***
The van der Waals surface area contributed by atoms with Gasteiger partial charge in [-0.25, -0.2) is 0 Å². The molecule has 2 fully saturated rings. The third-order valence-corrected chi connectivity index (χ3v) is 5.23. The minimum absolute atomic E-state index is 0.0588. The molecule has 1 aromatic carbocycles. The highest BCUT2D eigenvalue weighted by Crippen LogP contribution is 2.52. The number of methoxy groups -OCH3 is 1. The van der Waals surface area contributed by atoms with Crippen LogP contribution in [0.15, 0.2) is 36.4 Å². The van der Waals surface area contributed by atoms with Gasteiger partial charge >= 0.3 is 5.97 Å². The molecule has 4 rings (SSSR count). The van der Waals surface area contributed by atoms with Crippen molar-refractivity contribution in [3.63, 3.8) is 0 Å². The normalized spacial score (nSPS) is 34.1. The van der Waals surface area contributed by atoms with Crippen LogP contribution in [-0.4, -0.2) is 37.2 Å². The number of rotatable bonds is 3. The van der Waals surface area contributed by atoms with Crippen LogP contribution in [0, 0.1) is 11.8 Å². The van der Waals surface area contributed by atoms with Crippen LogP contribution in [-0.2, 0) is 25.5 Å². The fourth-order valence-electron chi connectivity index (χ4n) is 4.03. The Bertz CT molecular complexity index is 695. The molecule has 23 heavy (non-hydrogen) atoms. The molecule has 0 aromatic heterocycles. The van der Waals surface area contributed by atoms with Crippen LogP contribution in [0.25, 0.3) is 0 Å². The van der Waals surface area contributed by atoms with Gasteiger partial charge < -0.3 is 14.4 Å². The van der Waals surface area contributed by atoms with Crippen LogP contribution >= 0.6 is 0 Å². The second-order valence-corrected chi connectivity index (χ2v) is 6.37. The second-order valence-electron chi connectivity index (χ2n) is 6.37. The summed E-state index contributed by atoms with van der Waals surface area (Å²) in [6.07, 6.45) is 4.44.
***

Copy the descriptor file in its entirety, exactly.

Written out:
The van der Waals surface area contributed by atoms with Gasteiger partial charge in [-0.25, -0.2) is 0 Å². The molecule has 2 fully saturated rings. The third-order valence-corrected chi connectivity index (χ3v) is 5.23. The minimum absolute atomic E-state index is 0.0588. The molecule has 1 aromatic carbocycles. The highest BCUT2D eigenvalue weighted by Crippen LogP contribution is 2.52. The number of methoxy groups -OCH3 is 1. The van der Waals surface area contributed by atoms with Crippen LogP contribution in [0.15, 0.2) is 36.4 Å². The van der Waals surface area contributed by atoms with Gasteiger partial charge >= 0.3 is 5.97 Å². The molecule has 4 rings (SSSR count). The van der Waals surface area contributed by atoms with Crippen molar-refractivity contribution in [3.63, 3.8) is 0 Å². The normalized spacial score (nSPS) is 34.1. The van der Waals surface area contributed by atoms with Crippen LogP contribution in [-0.4, -0.2) is 37.2 Å². The number of rotatable bonds is 3. The van der Waals surface area contributed by atoms with Crippen LogP contribution in [0, 0.1) is 11.8 Å². The van der Waals surface area contributed by atoms with Crippen LogP contribution in [-0.2, 0) is 25.5 Å². The fourth-order valence-electron chi connectivity index (χ4n) is 4.03. The Bertz CT molecular complexity index is 695. The molecule has 23 heavy (non-hydrogen) atoms. The molecule has 0 aromatic heterocycles. The van der Waals surface area contributed by atoms with Crippen LogP contribution in [0.25, 0.3) is 0 Å². The van der Waals surface area contributed by atoms with Gasteiger partial charge < -0.3 is 14.4 Å². The van der Waals surface area contributed by atoms with Crippen LogP contribution >= 0.6 is 0 Å². The second-order valence-corrected chi connectivity index (χ2v) is 6.37. The second-order valence-electron chi connectivity index (χ2n) is 6.37. The summed E-state index contributed by atoms with van der Waals surface area (Å²) in [6.07, 6.45) is 4.44.